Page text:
What is assertiveness?
There is often the misconception that assertiveness means being aggressive, demanding or steam rolling over people – this can’t be further from the truth. Assertiveness is a skill that allows you to clearly express your needs, opinions and feelings in a firm but gentle manner without infringing on the rights of others. It entails standing up for yourself and sometimes saying ‘no’ without being blaming or judgmental whilst communicating high levels of understanding to the other person.
When do you lack assertiveness?
In order to know whether you might lack assertiveness you can answer the following questions: Do you avoid conflict? Do you find it hard to stand up for yourself? Do you tend to put other’s needs and feelings first, sometimes to your own detriment? Do you often feel disrespected or like people don’t take you seriously? Do you bend over backwards to please others? If you answered “yes” on some of the questions above, you might lack effective assertiveness skills.
The impact of a lack of assertiveness
The impact of a lack of assertiveness on mental health, job satisfaction and relationships has not received the attention it requires, in my opinion. As a Clinical Psychologist who have been working in government hospitals for a few years prior to and whilst being in private practice, I have been struck with how common a lack of assertiveness is and the immense impact it can have on people’s health and happiness across socioeconomic contexts. Instead of dwelling on the effect of not being assertive, it might be more beneficial to look at the benefits of being assertive.
Benefits of being assertive:
1. An increase in self-esteem/confidence
From an interactional point of view, how we see ourselves (our self-esteem) is largely based on feedback from the environment. It is a chicken-or- egg situation: If you act in a manner that constitutes a low self-esteem – that is what others in our environment will respond to ,but you might act with low self-esteem in the first place due to what others in your environment have told you. Either way it becomes a negative cycle until you decide to change your Assertiveness and confidence hence goes hand in hand. If you assert yourself by expressing your opinion, your needs and feelings effectively you will exude confidence and worthiness.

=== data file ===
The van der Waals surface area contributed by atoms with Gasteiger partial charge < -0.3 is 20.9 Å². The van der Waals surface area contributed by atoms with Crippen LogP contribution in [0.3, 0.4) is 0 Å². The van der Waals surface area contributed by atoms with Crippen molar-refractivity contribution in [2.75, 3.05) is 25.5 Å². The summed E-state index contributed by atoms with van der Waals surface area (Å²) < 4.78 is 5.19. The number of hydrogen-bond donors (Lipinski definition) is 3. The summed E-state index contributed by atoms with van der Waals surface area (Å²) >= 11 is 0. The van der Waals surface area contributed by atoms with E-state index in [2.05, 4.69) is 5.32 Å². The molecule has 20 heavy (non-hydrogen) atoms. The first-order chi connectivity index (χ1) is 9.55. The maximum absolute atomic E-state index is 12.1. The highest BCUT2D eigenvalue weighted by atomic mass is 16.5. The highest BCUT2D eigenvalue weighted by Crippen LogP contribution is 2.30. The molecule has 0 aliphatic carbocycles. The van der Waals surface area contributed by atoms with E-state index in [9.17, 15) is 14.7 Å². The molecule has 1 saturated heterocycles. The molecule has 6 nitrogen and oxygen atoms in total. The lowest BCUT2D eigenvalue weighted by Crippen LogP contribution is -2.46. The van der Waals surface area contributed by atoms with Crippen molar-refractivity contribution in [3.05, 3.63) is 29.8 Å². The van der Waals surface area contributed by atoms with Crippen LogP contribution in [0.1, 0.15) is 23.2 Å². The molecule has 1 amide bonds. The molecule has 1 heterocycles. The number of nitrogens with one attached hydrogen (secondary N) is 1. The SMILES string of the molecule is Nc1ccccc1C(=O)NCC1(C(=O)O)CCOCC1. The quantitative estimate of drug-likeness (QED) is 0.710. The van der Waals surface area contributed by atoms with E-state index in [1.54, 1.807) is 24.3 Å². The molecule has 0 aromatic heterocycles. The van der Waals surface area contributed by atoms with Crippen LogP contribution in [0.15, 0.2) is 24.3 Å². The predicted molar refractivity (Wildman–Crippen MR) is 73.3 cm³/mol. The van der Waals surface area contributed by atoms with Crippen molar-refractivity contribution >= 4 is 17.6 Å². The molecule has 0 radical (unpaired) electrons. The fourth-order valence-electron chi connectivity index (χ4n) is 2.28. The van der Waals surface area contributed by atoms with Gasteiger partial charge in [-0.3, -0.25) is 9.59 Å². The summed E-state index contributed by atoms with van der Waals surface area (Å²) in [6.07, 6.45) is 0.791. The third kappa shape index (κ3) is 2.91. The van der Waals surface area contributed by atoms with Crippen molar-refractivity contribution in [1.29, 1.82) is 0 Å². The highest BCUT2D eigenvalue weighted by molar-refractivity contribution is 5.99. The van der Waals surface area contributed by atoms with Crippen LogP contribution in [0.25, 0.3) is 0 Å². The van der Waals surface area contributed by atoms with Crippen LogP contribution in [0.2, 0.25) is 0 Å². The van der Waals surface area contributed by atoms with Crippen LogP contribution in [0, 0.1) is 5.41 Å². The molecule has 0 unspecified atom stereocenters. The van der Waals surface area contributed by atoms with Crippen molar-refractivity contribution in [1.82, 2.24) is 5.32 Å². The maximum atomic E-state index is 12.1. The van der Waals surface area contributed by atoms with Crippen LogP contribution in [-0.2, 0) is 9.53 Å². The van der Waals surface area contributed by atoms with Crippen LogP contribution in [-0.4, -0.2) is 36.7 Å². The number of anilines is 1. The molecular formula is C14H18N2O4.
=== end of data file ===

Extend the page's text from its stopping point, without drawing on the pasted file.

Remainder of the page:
2. Getting your needs met
You might think that you already have mutually satisfying relationships in that it makes you happy to put loved ones’ or colleagues’ needs first, however in the long haul you will end up feeling resentful and used. If you continue to put them first and not communicating your expectations, they won’t know what you require from them and you will be setting them up for failure. Loved ones and colleagues cannot fulfil needs they are not aware of. Our satisfaction and happiness in relationships relies largely on whether our needs are met. Assertiveness entails identifying your needs and communicating it in a way that others would want to fulfil it, which in turn will make you feel happier.
3. Less anxiety
The link between anxiety and assertiveness was first identified by the behaviourist and psychiatrist Joseph Wolpe in the form of reciprocal inhibition. If a response opposite to anxiety can be created in the presence of what evokes the anxiety it can suppress an anxiety response. Assertiveness has been found to be one of the behaviours that suppresses anxiety. Hence if you are assertive you will be less prone to present with anxiety.
4. Being taken seriously
If you tend to change your opinion often to make it fit with others’ or end up agreeing to everything, chances are that people will not take you seriously and will take advantage of you. If you have ever been in that position you would know the feeling is disempowering and makes one feel inadequate. Acting in an assertive manner will change this as assertiveness is all about acting in a self-assured manner, expressing opinions that might differ from someone else, asking for what you need and saying “no”.
5. More time and energy
As stated above, assertiveness entails saying ‘no’ to things you don’t want to do. There is a range of different techniques on how to say ‘no’ without using the actual word. The consequence of saying ‘no’ will be to have more time and energy for what you WANT to do and not what you feel you HAVE to. Or when the context is not appropriate to say ‘no’ i.e. saying no to your boss, assertiveness will entail negotiating with the environment in a way that you will still end up with more time and energy.
6. Not being scared of conflict
Conflict is part of life and thus inevitable – shying away from it will become unsustainable and exhausting. If you are able to assert yourself effectively, a conflict situation will be reframed for you from being “dangerous” to it being an opportunity to use your skills.
Leandri Beyers is a registered Clinical Psychologist in Private Practice in Johannesburg and the founder and trainer of the “6 Week Assertiveness Training for Beginners“.